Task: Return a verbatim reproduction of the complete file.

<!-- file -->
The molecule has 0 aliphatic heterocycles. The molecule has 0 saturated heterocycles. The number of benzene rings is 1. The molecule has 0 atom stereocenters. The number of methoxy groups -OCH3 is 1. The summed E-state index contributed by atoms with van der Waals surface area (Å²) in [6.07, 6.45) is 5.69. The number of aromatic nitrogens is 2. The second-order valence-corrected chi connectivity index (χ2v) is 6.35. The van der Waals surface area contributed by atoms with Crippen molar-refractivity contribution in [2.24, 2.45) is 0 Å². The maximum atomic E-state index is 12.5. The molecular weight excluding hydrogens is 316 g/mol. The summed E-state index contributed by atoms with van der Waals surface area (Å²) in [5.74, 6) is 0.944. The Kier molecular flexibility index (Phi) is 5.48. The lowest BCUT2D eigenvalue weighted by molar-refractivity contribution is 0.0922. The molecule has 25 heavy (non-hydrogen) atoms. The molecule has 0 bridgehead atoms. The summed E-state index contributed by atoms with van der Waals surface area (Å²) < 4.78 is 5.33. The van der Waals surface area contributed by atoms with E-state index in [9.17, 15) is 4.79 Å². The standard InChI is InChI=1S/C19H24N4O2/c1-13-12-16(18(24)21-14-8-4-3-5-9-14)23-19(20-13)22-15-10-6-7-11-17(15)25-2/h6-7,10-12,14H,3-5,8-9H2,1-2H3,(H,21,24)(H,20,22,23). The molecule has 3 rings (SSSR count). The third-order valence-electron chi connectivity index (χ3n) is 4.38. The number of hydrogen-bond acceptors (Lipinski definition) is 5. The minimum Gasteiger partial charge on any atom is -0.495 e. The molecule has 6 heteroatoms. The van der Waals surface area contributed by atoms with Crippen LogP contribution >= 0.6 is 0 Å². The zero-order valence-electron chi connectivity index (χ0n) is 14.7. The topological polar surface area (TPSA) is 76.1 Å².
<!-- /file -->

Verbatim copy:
The molecule has 0 aliphatic heterocycles. The molecule has 0 saturated heterocycles. The number of benzene rings is 1. The molecule has 0 atom stereocenters. The number of methoxy groups -OCH3 is 1. The summed E-state index contributed by atoms with van der Waals surface area (Å²) in [6.07, 6.45) is 5.69. The number of aromatic nitrogens is 2. The second-order valence-corrected chi connectivity index (χ2v) is 6.35. The van der Waals surface area contributed by atoms with Crippen molar-refractivity contribution in [2.24, 2.45) is 0 Å². The maximum atomic E-state index is 12.5. The molecular weight excluding hydrogens is 316 g/mol. The summed E-state index contributed by atoms with van der Waals surface area (Å²) in [5.74, 6) is 0.944. The Kier molecular flexibility index (Phi) is 5.48. The lowest BCUT2D eigenvalue weighted by molar-refractivity contribution is 0.0922. The molecule has 25 heavy (non-hydrogen) atoms. The molecule has 0 bridgehead atoms. The summed E-state index contributed by atoms with van der Waals surface area (Å²) < 4.78 is 5.33. The van der Waals surface area contributed by atoms with E-state index in [9.17, 15) is 4.79 Å². The standard InChI is InChI=1S/C19H24N4O2/c1-13-12-16(18(24)21-14-8-4-3-5-9-14)23-19(20-13)22-15-10-6-7-11-17(15)25-2/h6-7,10-12,14H,3-5,8-9H2,1-2H3,(H,21,24)(H,20,22,23). The molecule has 3 rings (SSSR count). The third-order valence-electron chi connectivity index (χ3n) is 4.38. The number of hydrogen-bond acceptors (Lipinski definition) is 5. The minimum Gasteiger partial charge on any atom is -0.495 e. The molecule has 6 heteroatoms. The van der Waals surface area contributed by atoms with Crippen LogP contribution >= 0.6 is 0 Å². The zero-order valence-electron chi connectivity index (χ0n) is 14.7. The topological polar surface area (TPSA) is 76.1 Å².